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Pre-adaptations and shifted chemical defences provide Buddleja davidii populations with high resistance against antagonists in the invasive range
- Pankoke, Helga, Tewes, Lisa Johanna, Matties, Stephanie, Hensen, Isabell, Schädler, Martin, Ebeling, Susan, Auge, Harald, Müller, Caroline
- Biological invasions 2019 v.21 no.2 pp. 333-347
- Buddleja davidii, Scrophulariaceae, antagonists, chemical compounds, chemical defenses, colonizing ability, ecological invasion, fractionation, fungi, herbivores, indigenous species, invasive species, leaves, shrubs, virulent strains, China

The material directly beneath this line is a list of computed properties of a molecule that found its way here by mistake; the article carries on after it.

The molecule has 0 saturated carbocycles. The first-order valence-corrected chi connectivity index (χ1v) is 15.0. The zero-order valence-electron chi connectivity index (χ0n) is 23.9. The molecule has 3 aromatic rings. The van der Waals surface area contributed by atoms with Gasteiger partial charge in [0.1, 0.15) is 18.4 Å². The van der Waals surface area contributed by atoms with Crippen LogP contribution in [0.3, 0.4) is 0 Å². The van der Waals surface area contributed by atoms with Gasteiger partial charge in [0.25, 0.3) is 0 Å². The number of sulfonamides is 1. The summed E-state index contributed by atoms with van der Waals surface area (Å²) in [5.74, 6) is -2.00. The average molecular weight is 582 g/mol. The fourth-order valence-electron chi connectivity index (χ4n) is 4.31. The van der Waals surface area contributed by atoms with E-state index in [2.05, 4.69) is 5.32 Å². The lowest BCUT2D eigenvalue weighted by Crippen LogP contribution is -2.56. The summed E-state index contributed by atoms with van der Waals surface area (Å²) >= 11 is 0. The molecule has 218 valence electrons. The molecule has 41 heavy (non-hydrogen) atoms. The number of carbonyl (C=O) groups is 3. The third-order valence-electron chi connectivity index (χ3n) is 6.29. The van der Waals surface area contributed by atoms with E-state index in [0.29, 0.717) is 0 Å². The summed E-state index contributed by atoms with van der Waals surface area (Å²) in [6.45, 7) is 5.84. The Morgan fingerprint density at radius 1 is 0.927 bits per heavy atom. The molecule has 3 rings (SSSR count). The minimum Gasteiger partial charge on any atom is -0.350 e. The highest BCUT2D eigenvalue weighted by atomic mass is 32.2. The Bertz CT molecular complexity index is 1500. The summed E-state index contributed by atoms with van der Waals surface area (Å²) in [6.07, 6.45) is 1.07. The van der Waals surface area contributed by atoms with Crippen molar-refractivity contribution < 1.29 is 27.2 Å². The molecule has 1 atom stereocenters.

- The local invasion success of invasive plants can be strongly influenced by reduced antagonist pressure and changes in resistance-mediating traits, but information about comprehensive metabolic backgrounds of native versus invasive populations and their functions is lacking. We examined the defence potential of ten native (Chinese) and ten invasive (European) populations of the shrub Buddleja davidii (Scrophulariaceae) grown in a common garden in the invasive range. We compared the chemical defence arsenal of these plant populations, scored their herbivore damage in the field and determined effects on a generalist herbivore species in the laboratory. Moreover, we isolated compounds that mediate resistance against two potential generalist herbivore species and a pathogenic fungus using bioassay-guided fractionation. Metabolic fingerprinting revealed that invasive populations were chemically very similar to one native population (Mupingzhen, Sichuan Province), which may indicate the geographic region from where the species was introduced. Herbivore damage and herbivore performance were reduced on plants of invasive populations. Different chemical compounds provided distinct resistance against the herbivore and fungus species. Based on our results we suggest that the diverse cocktail of chemical compounds, potentially together with physical leaf features, may provide this plant species with an effective defence arsenal against antagonists. In particular, advantageous pre-adaptations and/or shifted profiles of the chemical bouquet may contribute to the success of invasive plants.